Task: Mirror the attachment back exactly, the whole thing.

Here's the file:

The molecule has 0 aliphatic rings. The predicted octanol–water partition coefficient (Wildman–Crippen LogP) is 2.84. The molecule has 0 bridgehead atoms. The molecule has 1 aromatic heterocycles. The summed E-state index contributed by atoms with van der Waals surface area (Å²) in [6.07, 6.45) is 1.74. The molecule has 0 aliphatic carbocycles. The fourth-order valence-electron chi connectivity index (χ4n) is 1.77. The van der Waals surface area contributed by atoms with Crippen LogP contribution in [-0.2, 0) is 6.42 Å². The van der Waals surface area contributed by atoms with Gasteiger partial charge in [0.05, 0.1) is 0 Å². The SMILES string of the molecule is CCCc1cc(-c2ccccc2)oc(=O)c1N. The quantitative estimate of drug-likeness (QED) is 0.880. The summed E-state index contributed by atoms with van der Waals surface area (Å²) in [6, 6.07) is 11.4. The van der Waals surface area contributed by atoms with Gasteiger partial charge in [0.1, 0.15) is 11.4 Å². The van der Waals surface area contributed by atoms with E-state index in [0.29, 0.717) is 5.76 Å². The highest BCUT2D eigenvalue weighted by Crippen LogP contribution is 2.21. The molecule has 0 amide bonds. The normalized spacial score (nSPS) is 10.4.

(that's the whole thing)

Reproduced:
The molecule has 0 aliphatic rings. The predicted octanol–water partition coefficient (Wildman–Crippen LogP) is 2.84. The molecule has 0 bridgehead atoms. The molecule has 1 aromatic heterocycles. The summed E-state index contributed by atoms with van der Waals surface area (Å²) in [6.07, 6.45) is 1.74. The molecule has 0 aliphatic carbocycles. The fourth-order valence-electron chi connectivity index (χ4n) is 1.77. The van der Waals surface area contributed by atoms with Crippen LogP contribution in [-0.2, 0) is 6.42 Å². The van der Waals surface area contributed by atoms with Gasteiger partial charge in [0.05, 0.1) is 0 Å². The SMILES string of the molecule is CCCc1cc(-c2ccccc2)oc(=O)c1N. The quantitative estimate of drug-likeness (QED) is 0.880. The summed E-state index contributed by atoms with van der Waals surface area (Å²) in [6, 6.07) is 11.4. The van der Waals surface area contributed by atoms with Gasteiger partial charge in [0.1, 0.15) is 11.4 Å². The van der Waals surface area contributed by atoms with E-state index in [0.29, 0.717) is 5.76 Å². The highest BCUT2D eigenvalue weighted by Crippen LogP contribution is 2.21. The molecule has 0 amide bonds. The normalized spacial score (nSPS) is 10.4.